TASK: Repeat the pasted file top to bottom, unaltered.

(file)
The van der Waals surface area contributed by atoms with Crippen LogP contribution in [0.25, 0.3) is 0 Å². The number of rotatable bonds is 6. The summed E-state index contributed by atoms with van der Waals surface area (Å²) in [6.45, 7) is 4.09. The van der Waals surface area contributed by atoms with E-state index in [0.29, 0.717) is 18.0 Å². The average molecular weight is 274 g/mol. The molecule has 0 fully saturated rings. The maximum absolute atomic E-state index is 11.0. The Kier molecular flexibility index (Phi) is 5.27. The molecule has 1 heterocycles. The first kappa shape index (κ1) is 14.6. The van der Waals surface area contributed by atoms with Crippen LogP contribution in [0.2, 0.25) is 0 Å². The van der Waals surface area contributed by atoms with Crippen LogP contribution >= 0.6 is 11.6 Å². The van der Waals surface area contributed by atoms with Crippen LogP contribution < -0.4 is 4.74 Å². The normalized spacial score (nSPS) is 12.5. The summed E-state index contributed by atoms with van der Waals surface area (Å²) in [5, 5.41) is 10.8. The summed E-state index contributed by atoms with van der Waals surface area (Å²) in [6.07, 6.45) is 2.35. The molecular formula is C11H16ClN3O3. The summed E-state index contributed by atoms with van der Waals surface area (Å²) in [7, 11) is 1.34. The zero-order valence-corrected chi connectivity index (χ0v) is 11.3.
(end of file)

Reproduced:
The van der Waals surface area contributed by atoms with Crippen LogP contribution in [0.25, 0.3) is 0 Å². The number of rotatable bonds is 6. The summed E-state index contributed by atoms with van der Waals surface area (Å²) in [6.45, 7) is 4.09. The van der Waals surface area contributed by atoms with E-state index in [0.29, 0.717) is 18.0 Å². The average molecular weight is 274 g/mol. The molecule has 0 fully saturated rings. The maximum absolute atomic E-state index is 11.0. The Kier molecular flexibility index (Phi) is 5.27. The molecule has 1 heterocycles. The first kappa shape index (κ1) is 14.6. The van der Waals surface area contributed by atoms with Crippen LogP contribution in [0.2, 0.25) is 0 Å². The van der Waals surface area contributed by atoms with Crippen LogP contribution >= 0.6 is 11.6 Å². The van der Waals surface area contributed by atoms with Crippen LogP contribution < -0.4 is 4.74 Å². The normalized spacial score (nSPS) is 12.5. The summed E-state index contributed by atoms with van der Waals surface area (Å²) in [5, 5.41) is 10.8. The summed E-state index contributed by atoms with van der Waals surface area (Å²) in [6.07, 6.45) is 2.35. The molecular formula is C11H16ClN3O3. The summed E-state index contributed by atoms with van der Waals surface area (Å²) in [7, 11) is 1.34. The zero-order valence-corrected chi connectivity index (χ0v) is 11.3.